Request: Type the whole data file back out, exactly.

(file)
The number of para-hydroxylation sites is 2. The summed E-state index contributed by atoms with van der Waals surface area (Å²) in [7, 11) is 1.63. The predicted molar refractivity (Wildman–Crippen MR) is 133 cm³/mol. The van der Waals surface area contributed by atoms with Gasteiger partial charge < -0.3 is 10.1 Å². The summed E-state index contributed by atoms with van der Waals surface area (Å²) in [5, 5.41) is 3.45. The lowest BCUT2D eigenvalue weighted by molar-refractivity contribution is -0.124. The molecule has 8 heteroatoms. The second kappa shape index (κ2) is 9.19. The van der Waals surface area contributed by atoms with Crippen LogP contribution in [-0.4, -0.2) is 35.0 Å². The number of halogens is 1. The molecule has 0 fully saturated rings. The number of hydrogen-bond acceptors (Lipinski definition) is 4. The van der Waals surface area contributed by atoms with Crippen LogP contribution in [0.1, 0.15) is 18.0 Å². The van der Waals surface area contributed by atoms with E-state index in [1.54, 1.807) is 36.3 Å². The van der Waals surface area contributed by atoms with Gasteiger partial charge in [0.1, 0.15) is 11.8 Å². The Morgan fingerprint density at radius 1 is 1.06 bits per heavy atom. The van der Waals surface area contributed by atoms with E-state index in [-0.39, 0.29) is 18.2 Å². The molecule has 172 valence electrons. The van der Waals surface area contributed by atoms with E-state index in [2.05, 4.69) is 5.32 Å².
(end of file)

The number of para-hydroxylation sites is 2. The summed E-state index contributed by atoms with van der Waals surface area (Å²) in [7, 11) is 1.63. The predicted molar refractivity (Wildman–Crippen MR) is 133 cm³/mol. The van der Waals surface area contributed by atoms with Gasteiger partial charge < -0.3 is 10.1 Å². The summed E-state index contributed by atoms with van der Waals surface area (Å²) in [5, 5.41) is 3.45. The lowest BCUT2D eigenvalue weighted by molar-refractivity contribution is -0.124. The molecule has 8 heteroatoms. The second kappa shape index (κ2) is 9.19. The van der Waals surface area contributed by atoms with Crippen LogP contribution in [-0.4, -0.2) is 35.0 Å². The number of halogens is 1. The molecule has 0 fully saturated rings. The number of hydrogen-bond acceptors (Lipinski definition) is 4. The van der Waals surface area contributed by atoms with Crippen LogP contribution in [0.1, 0.15) is 18.0 Å². The van der Waals surface area contributed by atoms with E-state index in [1.54, 1.807) is 36.3 Å². The van der Waals surface area contributed by atoms with Gasteiger partial charge in [0.1, 0.15) is 11.8 Å². The Morgan fingerprint density at radius 1 is 1.06 bits per heavy atom. The van der Waals surface area contributed by atoms with E-state index in [-0.39, 0.29) is 18.2 Å². The molecule has 172 valence electrons. The van der Waals surface area contributed by atoms with E-state index in [2.05, 4.69) is 5.32 Å².